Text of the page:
I used to host websites and web app services at home. However, as I recently moved and the Internet setup at the new house is quite different—my ISP at home uses a giant central router to divide Internet access to each room. That is, a classic Double NAT scenerio. This is not a big deal if you are not trying to access your devices from outside the local network. However, when you need to do that, you will find it impossible because you have no access to the port forwarding features of the central router of the ISP.
Therefore, I rented a server to host my website. However, the disk spaces I can rent under my budget is tiny. As I still want to host some space consuming services, I needed to find a way to build a system to access my local computer.
The plan is like this: whenever a connection is initiated, it will be sent to the rented server, the server will then route the connection to my computer, and the computer will handle the request. When it is time to return anything, the connection will be sent through the same route back.
This may sound straight-forward, but the correct tools are required to get this done. Basically, I need a tool to set up a special tunnel between my computer and the rented server—and the tool I am using is Wireguard.
Wireguard is basically a VPN app that can allow you to set up a direct tunnel between your server and your computer. It works like this, you assign an IP to the server (let’s say, 192.168.4.1) and assign another to the home computer (let’s say, 192.168.4.2). This solution is inspired by this blog post.
On the server side, the setup of Wireguard looks like this:
[Interface] PrivateKey = <Private key of the server goes here> ListenPort = <Any Port> Address = 192.168.4.1 [Peer] PublicKey = <Public key of the home computer goes here> AllowedIPs = 192.168.4.2/32
On the home computer side, the configuration looks like this:
[Interface] PrivateKey = <Private key of the home computer goes here> Address = 192.168.4.2 [Peer] PublicKey = <Public key of the server goes here> AllowedIPs = 192.168.4.1/32 Endpoint = <Server URL>:<ListeningPort above> PersistentKeepalive = 25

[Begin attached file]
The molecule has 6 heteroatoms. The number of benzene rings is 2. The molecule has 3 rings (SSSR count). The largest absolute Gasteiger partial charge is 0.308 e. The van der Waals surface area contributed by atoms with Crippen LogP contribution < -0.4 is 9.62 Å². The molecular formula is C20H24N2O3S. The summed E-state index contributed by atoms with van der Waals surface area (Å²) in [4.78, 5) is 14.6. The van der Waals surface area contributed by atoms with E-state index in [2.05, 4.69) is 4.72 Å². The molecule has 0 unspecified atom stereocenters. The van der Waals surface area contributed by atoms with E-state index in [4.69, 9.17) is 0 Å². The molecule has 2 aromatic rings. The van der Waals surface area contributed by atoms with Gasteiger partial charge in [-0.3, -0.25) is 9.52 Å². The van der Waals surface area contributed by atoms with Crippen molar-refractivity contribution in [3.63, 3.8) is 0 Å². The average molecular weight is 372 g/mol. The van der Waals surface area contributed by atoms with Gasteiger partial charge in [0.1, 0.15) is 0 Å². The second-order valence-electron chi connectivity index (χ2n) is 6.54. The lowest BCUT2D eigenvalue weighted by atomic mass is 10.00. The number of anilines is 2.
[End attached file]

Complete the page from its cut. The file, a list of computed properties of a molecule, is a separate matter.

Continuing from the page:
After both sides are set up and enabled, both sides will be able to ping each other with 192.168.4.1 (to server) and 192.168.4.2 (to home computer).
As I use my server to host multiple other dockerized services, I already setup a system to use Apache2’s ProxyPass to serve different contents based on the URL. Therefore, on the server side, I then used the same feature to connect to the home computer. The setup looks something like this:
<VirtualHost *:80> ProxyPass / http://192.168.4.2:3000/ ProxyPassReverse / http://192.168.4.2:3000/ </VirtualHost>
The setup above will route any connection to
<Server IP>:80 to the
<home computer>:3000. As I host multiple services on my server, I use different URL to differentiate services. For example, let’s say I want this to be accessed at https://site.example.com/, I will add it to the server name field like this:
<VirtualHost *:80> ServerName site.example.com ProxyPass / http://192.168.4.2:3000/ ProxyPassReverse / http://192.168.4.2:3000/ </VirtualHost>
This will trigger the connection to go to the proxied address when such connection comes, but if you go to https://site.example.com/, it will not know where to bring you. Therefore, you will need to own the domain and add an DNS record to point the
site subdomain to your server address (with an
A record) or another address (with a
See this article if you need a more detailed explanation of how to make ProxyPass work.